ON FRENCH COLONIALISM
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Horace Vernet (1789-1863), Chasse au lion (Lion hunt), 55.8 x 80.5 cm, lead pencil and watercolor with white gouache highlights on bistre-colored paper, Prints and Drawings Office, Strasbourg Museum of Fine Arts, inv. 77.986.0.139. (Detail)
The Conquest of Algeria Through Images
Editorial Director: Laurence Bertrand Dorléac
Editorial Staff: Carole Gautier and Cécile Pichon-Bonin
Translator: David Ames Curtis
Between 1830 and 1870, at the time of the French colonial conquest of Algeria, more and more representations appeared. Yet, with few exceptions, these representations camouflaged the sufferings on both sides, and hardly anyone but Tony Johannot directly evoked the brutality of colonization. Johannot fixed in place the image of the “smoke out” from the Dahra caves, where the location population was suffocated using a technique advocated by General Thomas Robert Bugeaud, whereas an artist like Horace Vernet, who was enlisted to paint heroic conquests, was not fooled about the violence he had witnessed.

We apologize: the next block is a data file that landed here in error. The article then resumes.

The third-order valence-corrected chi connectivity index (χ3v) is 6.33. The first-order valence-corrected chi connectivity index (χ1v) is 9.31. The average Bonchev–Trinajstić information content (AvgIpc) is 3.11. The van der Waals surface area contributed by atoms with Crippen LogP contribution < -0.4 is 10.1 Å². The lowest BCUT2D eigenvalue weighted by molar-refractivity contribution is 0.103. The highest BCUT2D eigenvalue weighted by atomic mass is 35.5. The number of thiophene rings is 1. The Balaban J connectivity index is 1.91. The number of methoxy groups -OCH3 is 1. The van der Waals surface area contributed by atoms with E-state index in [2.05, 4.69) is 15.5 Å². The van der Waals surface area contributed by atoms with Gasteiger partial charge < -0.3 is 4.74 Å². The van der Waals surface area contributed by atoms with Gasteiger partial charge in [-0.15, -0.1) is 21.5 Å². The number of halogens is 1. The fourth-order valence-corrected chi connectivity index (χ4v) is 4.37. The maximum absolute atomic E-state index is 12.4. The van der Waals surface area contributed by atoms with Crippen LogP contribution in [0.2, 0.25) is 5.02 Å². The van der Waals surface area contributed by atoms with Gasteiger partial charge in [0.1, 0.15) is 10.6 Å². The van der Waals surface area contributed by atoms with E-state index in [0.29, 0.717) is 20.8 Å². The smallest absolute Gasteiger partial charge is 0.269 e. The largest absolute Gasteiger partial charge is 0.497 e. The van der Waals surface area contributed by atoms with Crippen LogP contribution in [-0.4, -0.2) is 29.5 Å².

Nicolas Schaub offers us an excerpt from his research, which will be presented in a forthcoming book that draws on his dissertation: L’armée d’Afrique et la représentation de l’Algérie sous la monarchie de Juillet (The Army of Africa and the representation of Algeria under the July Monarchy).